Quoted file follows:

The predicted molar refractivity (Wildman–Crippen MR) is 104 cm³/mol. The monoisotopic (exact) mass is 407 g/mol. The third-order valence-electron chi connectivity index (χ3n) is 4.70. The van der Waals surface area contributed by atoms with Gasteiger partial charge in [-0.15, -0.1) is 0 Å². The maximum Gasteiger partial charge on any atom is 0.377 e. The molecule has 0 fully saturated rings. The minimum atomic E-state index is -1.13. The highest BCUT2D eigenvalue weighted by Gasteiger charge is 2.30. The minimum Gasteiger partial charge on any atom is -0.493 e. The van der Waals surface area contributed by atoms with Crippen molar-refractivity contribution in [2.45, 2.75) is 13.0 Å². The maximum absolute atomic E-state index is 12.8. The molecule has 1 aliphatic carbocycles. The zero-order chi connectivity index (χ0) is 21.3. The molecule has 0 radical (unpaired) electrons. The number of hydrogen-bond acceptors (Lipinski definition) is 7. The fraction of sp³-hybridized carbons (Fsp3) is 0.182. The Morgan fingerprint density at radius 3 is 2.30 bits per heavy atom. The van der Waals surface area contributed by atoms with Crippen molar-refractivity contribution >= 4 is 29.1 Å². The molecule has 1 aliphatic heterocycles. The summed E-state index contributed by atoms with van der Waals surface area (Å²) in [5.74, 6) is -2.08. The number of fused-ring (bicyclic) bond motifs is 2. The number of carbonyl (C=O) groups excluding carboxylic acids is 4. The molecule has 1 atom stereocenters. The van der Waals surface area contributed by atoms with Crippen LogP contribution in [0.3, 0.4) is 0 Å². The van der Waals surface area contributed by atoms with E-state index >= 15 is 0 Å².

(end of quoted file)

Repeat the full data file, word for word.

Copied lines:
The predicted molar refractivity (Wildman–Crippen MR) is 104 cm³/mol. The monoisotopic (exact) mass is 407 g/mol. The third-order valence-electron chi connectivity index (χ3n) is 4.70. The van der Waals surface area contributed by atoms with Gasteiger partial charge in [-0.15, -0.1) is 0 Å². The maximum Gasteiger partial charge on any atom is 0.377 e. The molecule has 0 fully saturated rings. The minimum atomic E-state index is -1.13. The highest BCUT2D eigenvalue weighted by Gasteiger charge is 2.30. The minimum Gasteiger partial charge on any atom is -0.493 e. The van der Waals surface area contributed by atoms with Crippen molar-refractivity contribution in [2.45, 2.75) is 13.0 Å². The maximum absolute atomic E-state index is 12.8. The molecule has 1 aliphatic carbocycles. The zero-order chi connectivity index (χ0) is 21.3. The molecule has 0 radical (unpaired) electrons. The number of hydrogen-bond acceptors (Lipinski definition) is 7. The fraction of sp³-hybridized carbons (Fsp3) is 0.182. The Morgan fingerprint density at radius 3 is 2.30 bits per heavy atom. The van der Waals surface area contributed by atoms with Crippen molar-refractivity contribution >= 4 is 29.1 Å². The molecule has 1 aliphatic heterocycles. The summed E-state index contributed by atoms with van der Waals surface area (Å²) in [5.74, 6) is -2.08. The number of fused-ring (bicyclic) bond motifs is 2. The number of carbonyl (C=O) groups excluding carboxylic acids is 4. The molecule has 1 atom stereocenters. The van der Waals surface area contributed by atoms with Crippen LogP contribution in [0.3, 0.4) is 0 Å². The van der Waals surface area contributed by atoms with E-state index >= 15 is 0 Å².